Get Canadian troops
out of Afghanistan
We are told that Canada is in Afghanistan to contribute to the establishment of stability and security, but after five years the security situation in Afghanistan is crumbling and the number of civilian casualties is mounting.
We are told that Canada is in Afghanistan to extend the authority of a democratically elected central government, but the election was marred by pervasive intimidation and the Afghan Parliament is predominantly made up of the representatives of war lords and opium barons.
We are told that Canada is in Afghanistan to help lay the basis for a society that respects human rights, but the US Army and its local allies practice systematic torture and it is “our” Afghan allies, the drug lords, who are responsible for the largest number of human rights abuses, including the continued subjugation of women.
We are told that Canada is in Afghanistan to help its reconstruction and assist its development, but there can’t realistically be any worthwhile reconstruction or development when war is number one on the agenda and when military expenditures are 10 times greater than the so-called “aid.”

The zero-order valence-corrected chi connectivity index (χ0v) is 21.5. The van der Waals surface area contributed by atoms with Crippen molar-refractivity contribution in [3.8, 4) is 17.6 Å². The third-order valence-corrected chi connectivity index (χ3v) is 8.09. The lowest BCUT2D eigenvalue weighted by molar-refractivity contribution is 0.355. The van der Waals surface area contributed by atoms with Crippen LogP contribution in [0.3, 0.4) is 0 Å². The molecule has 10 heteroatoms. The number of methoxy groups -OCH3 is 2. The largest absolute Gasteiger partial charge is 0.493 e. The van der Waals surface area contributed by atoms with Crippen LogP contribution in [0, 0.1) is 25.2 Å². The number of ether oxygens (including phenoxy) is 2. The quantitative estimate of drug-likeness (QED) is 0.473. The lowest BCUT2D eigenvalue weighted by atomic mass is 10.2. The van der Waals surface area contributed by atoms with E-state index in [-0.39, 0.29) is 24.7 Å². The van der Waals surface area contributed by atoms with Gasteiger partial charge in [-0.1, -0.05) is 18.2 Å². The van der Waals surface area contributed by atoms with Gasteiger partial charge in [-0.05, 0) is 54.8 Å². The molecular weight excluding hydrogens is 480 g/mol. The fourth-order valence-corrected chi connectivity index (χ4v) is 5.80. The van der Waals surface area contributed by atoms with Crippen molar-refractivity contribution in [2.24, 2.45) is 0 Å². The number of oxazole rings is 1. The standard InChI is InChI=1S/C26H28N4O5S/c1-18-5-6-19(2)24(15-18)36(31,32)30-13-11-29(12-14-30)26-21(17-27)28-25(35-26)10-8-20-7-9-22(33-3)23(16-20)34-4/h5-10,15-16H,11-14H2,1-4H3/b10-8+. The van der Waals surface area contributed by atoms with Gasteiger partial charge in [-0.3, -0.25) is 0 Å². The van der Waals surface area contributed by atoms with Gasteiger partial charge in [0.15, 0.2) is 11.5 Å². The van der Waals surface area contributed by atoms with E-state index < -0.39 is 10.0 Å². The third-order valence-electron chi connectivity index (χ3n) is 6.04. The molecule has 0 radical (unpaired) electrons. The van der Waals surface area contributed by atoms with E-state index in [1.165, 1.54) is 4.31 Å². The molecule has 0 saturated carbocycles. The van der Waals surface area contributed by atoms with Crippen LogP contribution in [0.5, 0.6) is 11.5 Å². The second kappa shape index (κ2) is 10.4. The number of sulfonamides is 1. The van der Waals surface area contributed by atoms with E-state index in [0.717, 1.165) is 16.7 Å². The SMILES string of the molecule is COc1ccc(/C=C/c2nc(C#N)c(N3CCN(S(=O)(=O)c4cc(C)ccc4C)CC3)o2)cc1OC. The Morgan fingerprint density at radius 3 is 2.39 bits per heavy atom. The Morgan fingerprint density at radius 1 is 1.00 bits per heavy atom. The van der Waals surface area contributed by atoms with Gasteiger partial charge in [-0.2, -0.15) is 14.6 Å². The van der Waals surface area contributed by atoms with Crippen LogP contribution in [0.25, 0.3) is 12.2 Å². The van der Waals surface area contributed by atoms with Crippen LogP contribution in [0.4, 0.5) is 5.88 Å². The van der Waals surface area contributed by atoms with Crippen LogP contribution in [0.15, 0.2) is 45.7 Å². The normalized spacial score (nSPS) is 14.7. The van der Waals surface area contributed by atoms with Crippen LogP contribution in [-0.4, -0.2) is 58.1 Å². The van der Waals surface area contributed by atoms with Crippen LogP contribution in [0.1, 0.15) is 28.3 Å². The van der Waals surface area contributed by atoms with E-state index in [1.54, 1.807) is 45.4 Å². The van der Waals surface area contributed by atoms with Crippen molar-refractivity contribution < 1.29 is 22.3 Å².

We aren’t fooled.
In Afghanistan, what’s taking place is war and military occupation, control and destruction.
This war is being fought first and foremost along the strategic and economic interests of the United States and its allies, including Canada — interests that have nothing to do with the well-being of the Afghan population.
Our first responsibility towards the Afghan people is to cease all association with the logic of war that dominates the foreign intervention in Afghanistan.
We therefore call for the immediate withdrawal of Canadian troops from Afghanistan.
Given the urgent and grave needs of Afghan society, but also in light of the insecurity and destruction for which Canada is in part responsible, we also have a responsibility to offer assistance and reparations.
However, this responsibility must be fulfilled outside of the current logic of war, with a genuine respect for the self-determination of the Afghan people and in response to the demands that they will express themselves.